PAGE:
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Wednesday, 9 March 1932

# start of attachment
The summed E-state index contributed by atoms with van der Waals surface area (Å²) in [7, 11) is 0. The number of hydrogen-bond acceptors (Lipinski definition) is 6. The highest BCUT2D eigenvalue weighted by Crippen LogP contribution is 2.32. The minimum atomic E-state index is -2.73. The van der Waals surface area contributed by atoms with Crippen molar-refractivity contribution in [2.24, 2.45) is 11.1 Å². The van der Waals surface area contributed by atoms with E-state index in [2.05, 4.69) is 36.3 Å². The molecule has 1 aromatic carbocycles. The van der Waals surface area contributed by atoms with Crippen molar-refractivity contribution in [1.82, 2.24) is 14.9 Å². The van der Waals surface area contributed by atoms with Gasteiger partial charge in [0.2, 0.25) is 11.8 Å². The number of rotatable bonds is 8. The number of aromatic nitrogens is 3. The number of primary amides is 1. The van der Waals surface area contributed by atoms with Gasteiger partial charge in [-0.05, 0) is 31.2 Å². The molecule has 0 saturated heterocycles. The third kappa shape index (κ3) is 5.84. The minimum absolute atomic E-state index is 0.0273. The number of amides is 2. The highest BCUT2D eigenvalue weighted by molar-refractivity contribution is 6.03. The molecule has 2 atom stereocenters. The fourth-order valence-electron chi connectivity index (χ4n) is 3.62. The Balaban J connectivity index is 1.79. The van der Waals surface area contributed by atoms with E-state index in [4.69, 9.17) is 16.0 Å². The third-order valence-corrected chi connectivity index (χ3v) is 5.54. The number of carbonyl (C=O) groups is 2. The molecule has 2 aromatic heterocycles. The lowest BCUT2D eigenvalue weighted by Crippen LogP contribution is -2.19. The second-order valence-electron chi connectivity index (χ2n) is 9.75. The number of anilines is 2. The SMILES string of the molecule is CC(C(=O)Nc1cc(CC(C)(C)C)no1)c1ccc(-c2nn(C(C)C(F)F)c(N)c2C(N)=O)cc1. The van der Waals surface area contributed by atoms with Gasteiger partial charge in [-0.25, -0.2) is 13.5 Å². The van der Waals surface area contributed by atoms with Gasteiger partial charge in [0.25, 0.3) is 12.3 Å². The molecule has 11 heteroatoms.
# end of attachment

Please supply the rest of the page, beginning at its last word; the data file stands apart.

Mr HUTCHIN (Denison) .- In supporting the request of the honorable member for Perth (Mr. Nairn) for the exemption of self-insurers, I ask the Minister to take a note of the points to which I shall direct his attention, so that the interests of self-insurers will be safeguarded, which is, I am sure, the intention of the Government. In certain industrial concerns in, at least two of the States, sickness and accident insurance funds have been built up, on a cooperative basis, by means of subscriptions from employers and employees, and are administered by trustees representing both employers and employees. Very useful work is being accomplished on a nonprofit basis by means of these funds, and in addition to affording monetary relief in the event of sickness or accident, the movement is valuable in promoting good industrial relations between employers and employees. The States to which I refer are Victoria and Tasmania^ In the latter State, another insurance organization has been established to meet the needs of workers who suffer from occupational diseases. Under an act of the Tasmanian Parliament known as the "Workers Occupational Diseases Relief Fund Act, contributions are received from the employers and from the employees, and a further payment is made by the State Government. The result is that a fund has been established from which employees suffering bona fide from occupational diseases are compensated upon a scale that is laid down. It is provided, that, where, in the opinion of the board thai administers the scheme, an individual company is sufficiently stable to look after the matter of insurance on its own account, it shall* be exempted from the general operation of the act. Two large companies in Tasmania operate under that exemption today, with the result that neither the Government nor the employees are called upon to make contributions; the companies themselves carry the whole of the risk. This is an eminently liberal arrangement from the employees' point of view, and it is valuable in promoting good industrial relations. I have no doubt that the Government has no desire that the present bill should prejudicially effect the interests to which I have referred; but I am not satisfied that the definition of " insurance business " makes the position sufficiently clear 'to 'relieve employers and employees from anxiety concerning the effect of the measure on the two types of insurance that I have mentioned. I hope that at a later stage the Minister will make such alterations as may be required to leave no doubt on this point.

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